Auld Lang Syne

Friday, May 27, 2011

obsessed with reading

I scratch my head, after I stop beating it against my desk, over the state rolling back child labor laws to allow 16 year olds to work later on school nights at less than minimum wage. I can hardly believe the rationale here: saving money for college, helping keep Mom and Dad off the welfare rolls, keeping them from "vegging" in front of the TV or playing video games, etc. What a bunch of claptrap. I wonder, in what universe we now live, why there is not an emphasis on MORE studying, more hours at books, more parental involvement in regulating the time and activities of kids? Really folks, you cannot manage to keep the kids off the texting, the TV, the gaming? Shame on you.

I digress slightly but am getting to the meat of it here:

I just finished reading Dawn Potter's blog entry about book obsession and take heart that I have friends who value reading above commerce. OK, so the barn needed cleaning and good for you Dawn to do that. BUT, first and foremost you are a woman of words and books. I ought to do some manual labor today myself and will later (those stacks of books need dusting, my desk needs organizing).

I too am obsessed with reading and have favorites to which I return and return. Big for me, top of my list is The Outermost House. But let me give you a few others to consider:

House of the Seven Gables, by my ancestor Hawthorn
Country of the Pointed Firs, by Sarah Orne Jewett
Plato's Republic (not a novel, but a favorite read)
Fahrenheit 451 (take heed, ye education-killing-legislators)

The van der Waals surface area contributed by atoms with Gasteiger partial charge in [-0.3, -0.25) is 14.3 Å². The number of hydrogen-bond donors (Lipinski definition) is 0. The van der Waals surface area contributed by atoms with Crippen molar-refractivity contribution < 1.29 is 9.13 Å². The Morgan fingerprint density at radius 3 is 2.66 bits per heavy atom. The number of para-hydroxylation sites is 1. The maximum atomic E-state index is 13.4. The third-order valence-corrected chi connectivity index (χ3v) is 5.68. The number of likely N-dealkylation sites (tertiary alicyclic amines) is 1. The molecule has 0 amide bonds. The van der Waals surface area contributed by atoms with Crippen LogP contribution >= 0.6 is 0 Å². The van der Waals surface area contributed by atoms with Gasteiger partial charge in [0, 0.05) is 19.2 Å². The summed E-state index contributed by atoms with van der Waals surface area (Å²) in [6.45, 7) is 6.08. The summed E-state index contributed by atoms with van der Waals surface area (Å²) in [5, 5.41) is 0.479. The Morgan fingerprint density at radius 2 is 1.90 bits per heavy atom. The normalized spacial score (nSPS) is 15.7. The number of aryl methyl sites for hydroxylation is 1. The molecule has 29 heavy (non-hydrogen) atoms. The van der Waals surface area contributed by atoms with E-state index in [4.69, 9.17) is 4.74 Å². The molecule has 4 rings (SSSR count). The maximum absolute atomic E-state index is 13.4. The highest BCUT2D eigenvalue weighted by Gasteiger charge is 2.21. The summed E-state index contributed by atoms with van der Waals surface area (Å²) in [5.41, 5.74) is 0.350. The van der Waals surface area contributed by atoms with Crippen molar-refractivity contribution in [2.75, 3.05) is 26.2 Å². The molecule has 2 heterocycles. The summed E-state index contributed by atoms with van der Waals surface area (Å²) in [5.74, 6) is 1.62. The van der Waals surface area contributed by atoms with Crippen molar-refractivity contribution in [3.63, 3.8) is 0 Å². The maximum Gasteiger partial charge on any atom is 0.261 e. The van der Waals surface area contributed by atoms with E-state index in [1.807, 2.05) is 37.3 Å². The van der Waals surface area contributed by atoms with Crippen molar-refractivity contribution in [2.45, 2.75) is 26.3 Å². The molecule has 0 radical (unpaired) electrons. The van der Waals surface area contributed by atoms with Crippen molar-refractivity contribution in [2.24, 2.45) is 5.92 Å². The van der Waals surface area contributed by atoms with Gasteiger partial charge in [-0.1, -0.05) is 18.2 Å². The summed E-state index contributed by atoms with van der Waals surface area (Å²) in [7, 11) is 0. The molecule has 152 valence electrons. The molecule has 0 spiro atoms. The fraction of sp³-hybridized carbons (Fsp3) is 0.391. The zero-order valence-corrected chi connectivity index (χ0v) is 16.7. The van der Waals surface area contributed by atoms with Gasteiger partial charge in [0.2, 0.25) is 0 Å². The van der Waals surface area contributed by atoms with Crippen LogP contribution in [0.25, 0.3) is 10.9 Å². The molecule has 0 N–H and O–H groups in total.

The Scarlet Letter (another Hawthorn)

These few are but a few... of course I read poetry more than anything else, but when I want to center myself or get gone from the "usual," I go to these.

The point is we ought to want to have this kind of an obsession. We want our kids/grandkids/students to have this.

So we keep on reading and hope our example is not falling simply on our own choir. Thanks Dawn for admitting your addiction. Don't go to any 12-step programs for reading any time soon.

Thursday, May 26, 2011

Well, we had a day

Yesterday was terrific... that yellow thing was out all day and I was happy to have windows down in the car again. But my attention this morning turns to gardening. I THINK I might actually get some veggies planted this weekend. I'm getting all excited thinking about it. Of course as I think about gardening, I think about my greenhouse and how it needs to have everything taken OUT and cleaned up from winter/spring. I enjoy this task. Feels so fresh when it's done. I will do that on Saturday and celebrate by writing out there. I did not do that this spring (OK, technically is is still spring) and look forward to the special feeling I get looking out through the wavery glass, a feeling of spooky color and shapes. I let all the geraniums (gerania?) die off this winter. They were so spindly and weak after 4 seasons of in and out that I decided to start over this spring. I will go to the local nursery and find special ones, with interesting shapes of petals, bright and varied colors. I have these wonderful opaque pots (all sizes) in ice-creamy colors and in red and blue. I love how it looks from the outside to see these pots lined up on the shelf, their plants a-bloom. And there is something special about the smell of a geranium. A really earthy smell. Mmm.

Eventually I need to get electricity out there. Not sure how that will work, but I would like to work out there after dark. OK, you're thinking candles. A good plan too. I'm thinking some kind of solar light that doesn't need wires and connection to the grid. I would like to be able to plug in a fan or a heater (for winter). Dilemma. Any suggestions from out-there-land?